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Putting an end to GERD: Non-surgical TIF procedure stops acid reflux

Gastroenterologist, Dr. Peter Mavrelis (left) with his patient, Cathy Reed.

Cathy Reed was suffering from acid reflux, also known as GERD, when she read about the transoral incisionless fundoplication (TIF) procedure in the newspaper. Rather than treating the symptoms of acid reflux as medications do, a TIF procedure addresses the cause…without making a single incision.

“The TIF procedure really interested me because it’s incisionless and can be fixed if it doesn’t work right the first time,” Cathy said.

Treatments

GERD occurs when the valve between the esophagus and the stomach no longer functions, allowing acid to escape into the esophagus. While medication can be effective for the short-term, it doesn’t treat its underlying cause. With long-term use, those same medications can lose effectiveness or have adverse effects.

“In contrast, surgical correction of the esophageal valve corrects the defect that causes GERD,” said Dr. Peter Mavrelis, a board certified gastroenterologist and internal medicine physician.

The most common conventional surgical treatment for acid reflux, laparoscopic nissen fundoplication, is often performed when a patient also has a hiatal hernia. Unlike medication, this procedure addresses the GERD cause. However, it involves surgical intervention, a hospital stay and, depending upon the approach used, a two- to six-week recovery period.

In contrast, the TIF procedure is completely incisionless. Performed through the mouth under general anesthetic, the surgeon sends a scope down the esophagus and stomach to recreate the barrier between them and prevent reflux. Patients experience less discomfort and a shorter recovery period than with an invasive surgery.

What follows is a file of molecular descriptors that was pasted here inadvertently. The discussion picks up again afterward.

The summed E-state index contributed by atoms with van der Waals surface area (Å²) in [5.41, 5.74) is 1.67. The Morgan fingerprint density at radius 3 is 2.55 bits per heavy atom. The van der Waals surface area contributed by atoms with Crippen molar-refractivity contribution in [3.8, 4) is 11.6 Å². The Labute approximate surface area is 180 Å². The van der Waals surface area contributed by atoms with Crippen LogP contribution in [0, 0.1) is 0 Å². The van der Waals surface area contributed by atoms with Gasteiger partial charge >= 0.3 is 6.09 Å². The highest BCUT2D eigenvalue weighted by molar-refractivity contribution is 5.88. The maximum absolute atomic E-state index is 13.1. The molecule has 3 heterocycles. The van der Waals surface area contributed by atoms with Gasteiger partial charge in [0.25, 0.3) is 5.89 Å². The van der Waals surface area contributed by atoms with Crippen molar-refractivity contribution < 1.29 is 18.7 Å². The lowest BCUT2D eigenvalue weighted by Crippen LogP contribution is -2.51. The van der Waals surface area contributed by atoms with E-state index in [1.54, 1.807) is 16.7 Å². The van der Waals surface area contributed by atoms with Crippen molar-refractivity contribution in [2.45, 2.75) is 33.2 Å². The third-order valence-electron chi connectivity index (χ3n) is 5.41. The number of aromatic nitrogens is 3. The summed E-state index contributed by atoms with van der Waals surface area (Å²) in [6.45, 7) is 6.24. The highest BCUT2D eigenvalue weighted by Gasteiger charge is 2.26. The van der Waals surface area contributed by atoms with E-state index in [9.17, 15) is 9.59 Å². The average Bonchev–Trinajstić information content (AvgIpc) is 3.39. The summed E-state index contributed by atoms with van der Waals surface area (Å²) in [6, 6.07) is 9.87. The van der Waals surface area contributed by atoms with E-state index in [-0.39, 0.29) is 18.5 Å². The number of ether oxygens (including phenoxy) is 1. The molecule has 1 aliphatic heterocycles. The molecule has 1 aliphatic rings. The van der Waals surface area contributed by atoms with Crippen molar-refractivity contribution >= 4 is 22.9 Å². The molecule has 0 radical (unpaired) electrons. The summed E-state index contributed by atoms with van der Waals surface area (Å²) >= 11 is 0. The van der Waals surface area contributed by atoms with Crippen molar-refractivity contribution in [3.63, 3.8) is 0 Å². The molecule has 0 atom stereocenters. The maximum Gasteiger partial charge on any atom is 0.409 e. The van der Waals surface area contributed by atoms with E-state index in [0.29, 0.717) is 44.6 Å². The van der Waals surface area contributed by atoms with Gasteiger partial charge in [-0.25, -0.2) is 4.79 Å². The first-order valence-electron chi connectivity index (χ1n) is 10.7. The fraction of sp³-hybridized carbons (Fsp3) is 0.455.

“More and more insurance companies now see the value of TIF over conventional surgery or taking chronic medications,” Dr. Mavrelis said.

Seeking Relief

Just as Cathy’s reflux progressed to the point of being unbearable, she remembered attending a TIF seminar presented by Dr. Mavrelis and scheduled an appointment.

Because Cathy also had a hiatal hernia, Dr. Mavrelis employed a team approach to address her problems. Dr. Tom Galouzis, a general surgeon, repaired the hernia endoscopically, and then Dr. Mavrelis performed the TIF procedure.

“Performing the two procedures in immediate succession is a relatively new concept. In doing so, we achieve the same good results without any of the comorbidities associated with traditional surgeries,” said Dr. Mavrelis.

Just six weeks after her TIF procedure, Dr. Mavrelis told Cathy that her procedure was a success.

“I like being a success – it’s great,” she said.

“Cathy is an excellent example of a satisfied patient,” Dr. Mavrelis said.

“I’m really glad that Methodist offers the TIF procedure,” Cathy said. “It’s nice to have that local expertise so you don’t have to drive back and forth to Chicago or deal with traffic.”

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